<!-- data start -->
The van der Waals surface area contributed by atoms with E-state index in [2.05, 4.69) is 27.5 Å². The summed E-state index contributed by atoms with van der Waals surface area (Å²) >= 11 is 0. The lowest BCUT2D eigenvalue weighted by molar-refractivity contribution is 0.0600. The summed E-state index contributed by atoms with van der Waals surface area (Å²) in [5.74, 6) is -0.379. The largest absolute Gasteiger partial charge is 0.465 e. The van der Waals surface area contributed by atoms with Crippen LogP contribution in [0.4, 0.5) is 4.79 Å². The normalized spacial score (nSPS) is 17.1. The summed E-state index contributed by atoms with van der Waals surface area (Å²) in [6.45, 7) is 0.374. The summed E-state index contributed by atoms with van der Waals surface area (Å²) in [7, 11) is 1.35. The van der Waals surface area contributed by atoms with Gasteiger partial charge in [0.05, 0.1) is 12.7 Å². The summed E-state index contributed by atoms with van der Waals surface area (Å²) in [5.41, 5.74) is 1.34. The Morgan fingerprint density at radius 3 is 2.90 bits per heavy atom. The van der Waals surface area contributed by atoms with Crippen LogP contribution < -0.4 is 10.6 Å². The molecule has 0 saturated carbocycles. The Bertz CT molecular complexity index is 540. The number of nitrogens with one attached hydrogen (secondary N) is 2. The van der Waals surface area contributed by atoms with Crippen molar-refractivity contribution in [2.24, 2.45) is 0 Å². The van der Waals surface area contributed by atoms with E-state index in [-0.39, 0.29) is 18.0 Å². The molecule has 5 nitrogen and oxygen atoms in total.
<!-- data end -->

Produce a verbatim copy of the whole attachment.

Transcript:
The van der Waals surface area contributed by atoms with E-state index in [2.05, 4.69) is 27.5 Å². The summed E-state index contributed by atoms with van der Waals surface area (Å²) >= 11 is 0. The lowest BCUT2D eigenvalue weighted by molar-refractivity contribution is 0.0600. The summed E-state index contributed by atoms with van der Waals surface area (Å²) in [5.74, 6) is -0.379. The largest absolute Gasteiger partial charge is 0.465 e. The van der Waals surface area contributed by atoms with Crippen LogP contribution in [0.4, 0.5) is 4.79 Å². The normalized spacial score (nSPS) is 17.1. The summed E-state index contributed by atoms with van der Waals surface area (Å²) in [6.45, 7) is 0.374. The summed E-state index contributed by atoms with van der Waals surface area (Å²) in [7, 11) is 1.35. The van der Waals surface area contributed by atoms with Gasteiger partial charge in [0.05, 0.1) is 12.7 Å². The summed E-state index contributed by atoms with van der Waals surface area (Å²) in [5.41, 5.74) is 1.34. The Morgan fingerprint density at radius 3 is 2.90 bits per heavy atom. The van der Waals surface area contributed by atoms with Crippen LogP contribution < -0.4 is 10.6 Å². The molecule has 0 saturated carbocycles. The Bertz CT molecular complexity index is 540. The number of nitrogens with one attached hydrogen (secondary N) is 2. The van der Waals surface area contributed by atoms with Crippen molar-refractivity contribution in [2.24, 2.45) is 0 Å². The van der Waals surface area contributed by atoms with E-state index in [-0.39, 0.29) is 18.0 Å². The molecule has 5 nitrogen and oxygen atoms in total.